• Twice nomon is translated as “a legalistic perversion of the Torah.”
  • Twice nomon is translated as “legalism.”
  • Three times nomon is translated as “Torah.”

“That’s all within just two sentences! And then we have the phrase ‘without the law of God’, which in Greek is ἀνόμους θεοῦ (anomous theou). Note the use of the same root word for law (nomon) with the addition of the prefix ‘a’ to mean ‘without’, followed by the word ‘God’. So the literal English translation would be ‘without the law of God’, which is what the traditional translations render. But the CJB translates that phrase to mean ‘outside the framework of God’s Torah.’ Where did that come from? Not the original text.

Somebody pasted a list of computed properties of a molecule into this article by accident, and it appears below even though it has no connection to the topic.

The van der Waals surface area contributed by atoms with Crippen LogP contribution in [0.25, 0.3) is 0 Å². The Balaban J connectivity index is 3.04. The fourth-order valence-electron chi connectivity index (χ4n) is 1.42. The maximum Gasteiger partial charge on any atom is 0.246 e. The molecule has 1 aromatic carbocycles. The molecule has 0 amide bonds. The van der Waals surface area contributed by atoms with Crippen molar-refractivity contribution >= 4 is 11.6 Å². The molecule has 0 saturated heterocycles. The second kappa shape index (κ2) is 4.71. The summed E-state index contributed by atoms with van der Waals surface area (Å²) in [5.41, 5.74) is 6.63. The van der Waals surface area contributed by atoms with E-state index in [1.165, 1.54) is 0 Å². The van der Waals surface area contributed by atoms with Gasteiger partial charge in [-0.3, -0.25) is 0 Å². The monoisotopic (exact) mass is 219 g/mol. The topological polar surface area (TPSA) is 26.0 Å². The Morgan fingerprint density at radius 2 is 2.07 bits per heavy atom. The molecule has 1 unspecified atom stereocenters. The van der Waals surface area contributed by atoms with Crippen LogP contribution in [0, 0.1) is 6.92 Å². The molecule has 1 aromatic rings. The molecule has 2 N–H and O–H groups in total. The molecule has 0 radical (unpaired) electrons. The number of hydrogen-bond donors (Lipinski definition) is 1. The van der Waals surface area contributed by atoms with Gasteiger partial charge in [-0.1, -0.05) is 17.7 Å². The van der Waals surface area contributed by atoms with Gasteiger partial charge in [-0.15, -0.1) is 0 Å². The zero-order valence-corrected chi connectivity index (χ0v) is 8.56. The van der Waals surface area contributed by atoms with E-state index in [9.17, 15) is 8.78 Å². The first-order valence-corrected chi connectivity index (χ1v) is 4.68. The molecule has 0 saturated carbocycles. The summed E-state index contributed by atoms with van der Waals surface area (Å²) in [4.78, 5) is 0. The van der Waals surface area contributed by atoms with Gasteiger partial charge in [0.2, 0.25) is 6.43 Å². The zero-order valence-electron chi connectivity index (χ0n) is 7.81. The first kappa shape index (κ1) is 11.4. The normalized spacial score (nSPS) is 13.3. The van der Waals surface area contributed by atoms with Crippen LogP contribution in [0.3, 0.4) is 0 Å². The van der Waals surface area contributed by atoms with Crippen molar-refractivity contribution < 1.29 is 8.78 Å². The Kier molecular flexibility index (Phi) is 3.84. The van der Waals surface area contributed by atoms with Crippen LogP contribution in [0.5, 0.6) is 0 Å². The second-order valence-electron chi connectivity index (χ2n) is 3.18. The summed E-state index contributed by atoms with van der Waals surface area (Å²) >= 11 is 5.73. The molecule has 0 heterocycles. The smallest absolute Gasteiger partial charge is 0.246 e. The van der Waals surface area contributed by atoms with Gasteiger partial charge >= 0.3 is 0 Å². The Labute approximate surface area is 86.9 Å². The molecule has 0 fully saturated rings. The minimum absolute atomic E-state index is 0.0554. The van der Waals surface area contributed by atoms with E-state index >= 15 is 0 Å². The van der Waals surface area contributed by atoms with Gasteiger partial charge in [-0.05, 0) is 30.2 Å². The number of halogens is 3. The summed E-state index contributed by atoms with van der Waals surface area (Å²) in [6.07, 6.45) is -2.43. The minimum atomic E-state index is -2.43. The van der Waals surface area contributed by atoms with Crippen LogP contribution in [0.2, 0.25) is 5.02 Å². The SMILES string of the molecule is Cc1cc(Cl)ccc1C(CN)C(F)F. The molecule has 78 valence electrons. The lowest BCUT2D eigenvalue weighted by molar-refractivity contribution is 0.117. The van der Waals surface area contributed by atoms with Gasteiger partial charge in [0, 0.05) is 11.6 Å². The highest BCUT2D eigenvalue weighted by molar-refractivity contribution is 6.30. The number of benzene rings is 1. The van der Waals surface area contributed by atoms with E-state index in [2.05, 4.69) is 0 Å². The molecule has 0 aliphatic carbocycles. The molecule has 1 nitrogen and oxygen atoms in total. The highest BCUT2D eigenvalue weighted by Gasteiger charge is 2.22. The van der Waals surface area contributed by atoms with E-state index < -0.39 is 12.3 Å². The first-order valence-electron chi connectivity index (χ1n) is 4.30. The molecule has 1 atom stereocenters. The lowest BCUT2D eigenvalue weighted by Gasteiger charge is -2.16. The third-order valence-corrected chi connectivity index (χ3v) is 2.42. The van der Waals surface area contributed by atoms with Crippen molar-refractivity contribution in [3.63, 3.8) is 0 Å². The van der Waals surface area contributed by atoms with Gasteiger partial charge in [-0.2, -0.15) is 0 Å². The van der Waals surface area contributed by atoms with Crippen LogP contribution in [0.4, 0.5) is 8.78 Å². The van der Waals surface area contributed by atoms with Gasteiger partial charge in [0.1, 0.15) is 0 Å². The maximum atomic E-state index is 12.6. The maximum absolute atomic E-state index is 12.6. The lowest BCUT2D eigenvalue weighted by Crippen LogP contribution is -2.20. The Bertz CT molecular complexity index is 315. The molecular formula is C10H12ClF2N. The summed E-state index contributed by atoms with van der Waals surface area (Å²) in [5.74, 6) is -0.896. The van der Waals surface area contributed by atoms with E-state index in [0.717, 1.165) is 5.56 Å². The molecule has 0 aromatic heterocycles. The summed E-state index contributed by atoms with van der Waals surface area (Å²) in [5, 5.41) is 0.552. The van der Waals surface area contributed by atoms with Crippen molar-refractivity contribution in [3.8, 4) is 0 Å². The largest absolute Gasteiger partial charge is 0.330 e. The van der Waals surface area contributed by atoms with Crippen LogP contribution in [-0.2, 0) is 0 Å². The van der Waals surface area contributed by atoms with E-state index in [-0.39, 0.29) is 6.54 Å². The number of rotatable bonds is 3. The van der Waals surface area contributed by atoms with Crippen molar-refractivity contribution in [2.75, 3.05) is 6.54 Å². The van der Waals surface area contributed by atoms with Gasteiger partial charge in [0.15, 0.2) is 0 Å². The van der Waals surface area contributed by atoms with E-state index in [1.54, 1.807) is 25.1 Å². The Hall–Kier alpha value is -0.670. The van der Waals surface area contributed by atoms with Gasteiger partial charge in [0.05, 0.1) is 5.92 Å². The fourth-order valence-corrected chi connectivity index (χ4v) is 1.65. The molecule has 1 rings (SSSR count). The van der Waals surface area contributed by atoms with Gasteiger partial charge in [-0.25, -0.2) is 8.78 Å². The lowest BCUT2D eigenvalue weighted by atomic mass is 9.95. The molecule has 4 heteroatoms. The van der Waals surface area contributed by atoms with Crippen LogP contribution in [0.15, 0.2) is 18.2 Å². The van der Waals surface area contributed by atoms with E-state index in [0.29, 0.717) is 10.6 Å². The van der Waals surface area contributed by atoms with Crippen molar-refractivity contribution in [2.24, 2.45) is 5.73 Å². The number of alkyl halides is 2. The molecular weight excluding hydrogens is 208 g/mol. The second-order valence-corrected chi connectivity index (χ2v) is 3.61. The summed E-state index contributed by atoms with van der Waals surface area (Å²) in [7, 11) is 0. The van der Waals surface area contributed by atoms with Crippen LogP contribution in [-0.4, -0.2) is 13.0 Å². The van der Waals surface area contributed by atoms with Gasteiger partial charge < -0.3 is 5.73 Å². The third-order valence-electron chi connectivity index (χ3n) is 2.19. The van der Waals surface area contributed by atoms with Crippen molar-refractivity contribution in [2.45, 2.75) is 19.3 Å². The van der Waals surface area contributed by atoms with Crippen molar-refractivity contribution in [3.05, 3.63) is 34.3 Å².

“Same thing with the phrase ‘under the law of Christ.’ In Greek, this is ἔννομος Χριστοῦ (ennomos christou). Note the use of the same root word for law (nomon) with the addition of the prefix ‘en,’ which means ‘within,’ followed by the word ‘Christ.’ So the literal translation is ‘within (or under) the law of Christ’. But the CJB translates that phrase to mean ‘within the framework of Torah as upheld by the Messiah’. Where the heck did that come from? Not the original text.

“Here’s a side-by-side comparison I put together while studying this passage. It’s color-coded. You can see how the translation on the left is faithful to the original Greek, while the thought-for-thought translation on the right is chocked-full of the author’s personal opinions about what the original text might have meant:

“I’ll admit that the CJB does add an interesting Jewish perspective, which could be helpful at times. But because of its “free and loose” approach to rendering, it’s a dangerous translation on which to build one’s theology.”

End Of The Road